6. The C60 Apex Limited Edition, created to show off the best of Christopher Ward – with a little bit of help from our friends at Armin Strom The fifth birthday of Calibre SH21, Christopher Ward’s well-regarded in-house movement, is an important milestone – so the ambitious, high end Apex series was created to celebrate it. These limited edition iterations of key models are each designed to push Christopher Ward watchmaking in new directions – and this is certainly true of the latest, the new C60 Apex Limited Edition. Based on the company’s most popular model, it takes the semi-skeletonised architecture introduced with the first of the Apex series, the C7, in a bold new direction. Most notably, it’s the first Christopher Ward dive watch to ever be offered with an exhibition case back. The C60 Trident Apex is a serious and highly capable dive watch, yes, but it’s also a piece of art designed for the wrist, with a highly-detailed iteration of SH21 visible both front and back. Naturally, creating it was a highly challenging project – but the Christopher Ward team didn’t have to tackle it alone. As luck would have it, one of the world’s leading modern proponents of the skeletonised watch happens to be a near neighbour of the CW Atelier, based just around the corner in Biel, Switzerland. Mr Armin Strom began an illustrious watch-making career in his native town of Burgdorf in 1967, and over the years became well-known for his hand-skeletonised pieces, often created for much larger brands. For a little over a decade, however, his eponymous company has been in the safe hands of family friend and watch collector Serge Michel, working alongside his own childhood friend, watchmaker Claude Greisler. Claude, too, had known Mr Armin Strom since childhood. Christopher Ward’s head of atelier in Biel, Jorg Bader Sr, is another who’s known Mr Armin Strom for many years. “It’s been over 25 probably,” he says, “and once Serge and Claude had joined him to energise the company, and with their new factory only a few hundred metres from ours, it was kind of obvious to keep in touch and follow the wonderful evolution they’ve enjoyed.” In its modern incarnation, Armin Strom remains small, independent, ambitious – and dedicated to the appeal of the skeletonised watch. In fact, it doesn’t make anything else. When Serge and Claude took control in 2008, they quickly moved into new premises in Biel, and had soon installed their own machines, developed their first in-house caliber – the ARM 09 – and launched their first complete collection. Today this remarkable boutique manufacture creates highly ambitious pieces in four different collections – Single Barrel, Double Barrel, Resonance and Masterpiece – at price points far beyond any Christopher Ward. (Most models are ten times the price of the most expensive CW, and some are well into six figures.) The occasional model even has its case made of sapphire crystal, which is both incredibly difficult to achieve and gives an almost disconcerting ‘see everything’ effect, reminiscent of the shock factor you get at first glimpsing some transparent frog or deep-sea fish. Along the way, Armin Strom has become a true manufacture, capable of making 97% of the components it needs for each watch in-house, and so the perfect partner for CW in creating the Apex line. “I’ve always felt that the movement is the most important part of any watch,” says Claude Greisler, “and following the Armin Strom tradition allows us to present it as the strongest element on the wrist. But there’s a big difference between old and new skeleton watches. The old-style skeleton watches were based on existing, conventional movements, which were then open worked by a master watchmaker. Modern skeleton watches, however, are developed from the start specifically to be skeletonised. The open worked design is an intrinsic part of what they are.” Armin Strom’s own watches don’t actually have dials in the conventional sense at all, only small sub-registers and dial rings – an approach that gives the wearer an unobstructed view right through the middle of the watch – but with the Apex watches Christopher Ward walks a different path. The new C60 Apex is a case in point: there is a dial, but we’re encouraged to peep right through it at various points, particularly on the left hand side around the power reserve register at 9 o’clock, where orange anodised Armin Strom bridgework is revealed. This open-worked dial gives a real feeling of depth, accentuated by the bold yet detailed design work – from the beautifully worked hands to the prominent polished screws – that together speak of an exceptionally high quality product. A contrasting orange-and-blue colour scheme has recently become a Trident trademark and it’s used particularly powerfully here, as well as through the display back, where the skeletonised rotor – made of tungsten and aluminium – also has a bold orange finish. “On the Apex models we’ve been producing various movement and dial parts,” Claude says. “Christopher Ward watches are of a very high standard for their price range, and we know that it’s a huge challenge to become a leader in the industry at any price point. We only work with independent watch brands like this, which exhibit a clear vision.” The Christopher Ward team has certainly been thrilled by Claude and his team’s contribution. “The orange Armin Strom pieces give the watch a special feeling, and make it immediately obvious that the back of the watch really belongs to the front, and vice versa,” says Christopher Ward’s head of product design Adrian Buchmann. “Everything seems to almost blend together.” “It also brings to Christopher Ward a flavour of the high horology that Armin Strom specialises in,” says co-founder Mike France, “but at a much more accessible Christopher Ward price point.” To discover more about the C60 Apex Limited Edition, click here. View the full article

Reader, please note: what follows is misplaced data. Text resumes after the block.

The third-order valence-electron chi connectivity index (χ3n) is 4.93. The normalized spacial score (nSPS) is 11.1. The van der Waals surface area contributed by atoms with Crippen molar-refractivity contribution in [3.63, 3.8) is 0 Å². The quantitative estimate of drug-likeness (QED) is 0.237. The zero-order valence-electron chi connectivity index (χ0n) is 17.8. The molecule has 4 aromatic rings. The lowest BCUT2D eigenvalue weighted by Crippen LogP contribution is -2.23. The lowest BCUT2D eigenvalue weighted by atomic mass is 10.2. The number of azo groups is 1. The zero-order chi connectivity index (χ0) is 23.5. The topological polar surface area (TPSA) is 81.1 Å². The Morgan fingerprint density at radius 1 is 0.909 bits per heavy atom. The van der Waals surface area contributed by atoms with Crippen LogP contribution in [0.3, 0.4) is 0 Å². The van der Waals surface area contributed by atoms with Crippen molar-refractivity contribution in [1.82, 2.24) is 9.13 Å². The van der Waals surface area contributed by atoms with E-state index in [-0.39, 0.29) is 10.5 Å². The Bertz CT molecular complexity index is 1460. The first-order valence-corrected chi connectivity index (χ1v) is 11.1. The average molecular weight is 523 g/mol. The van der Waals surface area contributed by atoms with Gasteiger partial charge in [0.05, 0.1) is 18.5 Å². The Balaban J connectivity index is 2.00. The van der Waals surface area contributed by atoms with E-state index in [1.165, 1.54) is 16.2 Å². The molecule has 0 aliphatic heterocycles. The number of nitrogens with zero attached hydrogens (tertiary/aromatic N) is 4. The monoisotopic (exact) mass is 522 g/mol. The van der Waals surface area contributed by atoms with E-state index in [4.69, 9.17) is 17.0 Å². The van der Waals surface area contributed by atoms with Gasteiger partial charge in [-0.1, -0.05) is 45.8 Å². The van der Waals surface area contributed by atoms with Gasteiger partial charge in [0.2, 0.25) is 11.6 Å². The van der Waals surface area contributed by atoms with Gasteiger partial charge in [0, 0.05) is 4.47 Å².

7. For most people, summer is the perfect chance to get away to the sun for a couple of weeks. But if you’re a watch lover – and that’s probably you – a fortnight in short sleeves also gives you the chance to show off your favourite Christopher Ward timepiece(s). But what makes the perfect summer watch? That depends on your what you’re doing. If you’re going to spend your time exploring old wrecks on the seabed, then a sleek dress watch isn’t going to cut. On the other hand, if your idea of relaxation is a sun-lounger, a fat novel and a bit of scrolling on Twitter (don’t feel bad, we all do it), then you’ll need something that looks as good by the pool as it does in the hotel bar. Another consideration is the strap. As foreign holidays can involve immersion in water, strong sunlight and exposure to strong cocktails, then a strap that merges good looks with rugged construction is the best bet. Our hybrid range of straps, with a Cordura® exterior and a rubber underside, are just the ticket. Finally, whatever watch you choose, it has to look just as good when you get back home as when you arrive at hotel reception. Though as these are Christopher Ward timepieces, that’s not something you need to worry about. The perfect pool watch: C60 Trident Pro 600 Mk 3 Christopher Ward’s best-selling watch has become an icon for a reason: few timepieces can beat its combination of classic diving-watch looks, quality construction and Swiss horological excellence. Available in 38mm, 40mm and 42mm sizes, every wrist size is taken care of – and as it’s waterproof to 600m, even the most intimidating deep end will hold no fears for you. Browse the C60 Trident Pro 600 Mk 3 range here. The F1 weekend warrior: C7 Rosso Corsa Limited Edition Late summer is when the F1 season really hots up, so if you’re going to cheer Mr Hamilton on, then it’s only right you should wear a watch that looks the part. Limited to just 200 models, the C7 Rosso Corsa is powered by a COSC-certified movement, putting it into the top 6% of automatic watches for accuracy. Add to this its retro looks and striking ‘Italian racing red’ colour scheme, and you’ve got a watch that will be as at home in the pits as it is in the hospitality suites. Browse the C7 Rosso Corsa Limited Edition range here. The world traveller’s companion: C60 Trident GMT 600 On first glance, you may be fooled that this is another version of the C60 Trident Pro 600, but a closer look reveals something different: namely a fourth ‘GMT’ hand. When used with the 24-hour bezel, it lets the wearer find out the time in a different timezone – ideal if you’re going on a multi-location holiday. Plus, it has the same construction as the ‘regular’ C60 Trident, making it waterproof to 600m. Browse the C60 Trident GMT 600 range here. The sun-seeker’s retro timepiece: C65 Trident Diver “The name’s Ward. Christopher Ward.” Referencing the great diving watches of the 1960s (and a certain fictional spy), the C65 Trident Diver is made for leisurely dives in azure waters, cocktails on the beach and sophisticated dinners with a beautiful companion. There’s so much to love here, from the oversized numerals at 12 and 6, to the slim light-catcher case and hand-wound movement, plus, of course, the modern-day construction, which ensures the watch is waterproof to 150m. Browse the C60 Trident Bronze Pro 600 range here. The festival ‘beater’: C60 Trident 300 Sleeping in a tent and getting so lost in music even Sister Sledge would struggle to cope, festivals are not places you want to take your most valuable timepiece. Which is why the quartz-driven C60 Trident 300 is such a good call. Made of aluminium, and water-resistant to 300m, the watch has much of the rugged appeal of the Pro 600, but only requires a battery to keep it going. Something you’ll be glad of when your mobile phone runs out of juice at 3am. Browse the C60 Trident 300 range here. And the one extra to help you pretend you’ve been away: the C60 Trident Bronze Pro 600 Not everyone wants to leave the country every summer, instead opting to spend their well-earned time off in the garden (or pub). But – if required – the C60 Trident Bronze Pro 600 helps maintain the illusion of the well-traveled adventurer: with a bronze alloy case that develops its patina throughout your time with it, you can convince your friends its weathered appearance resulted from a dip in the Pacific, not the accidental trip into the pond. Discover the Bronze Pro 600 here, and while you’ve made it this far, our entire range of hybrid-ready watches can be seen here. View the full article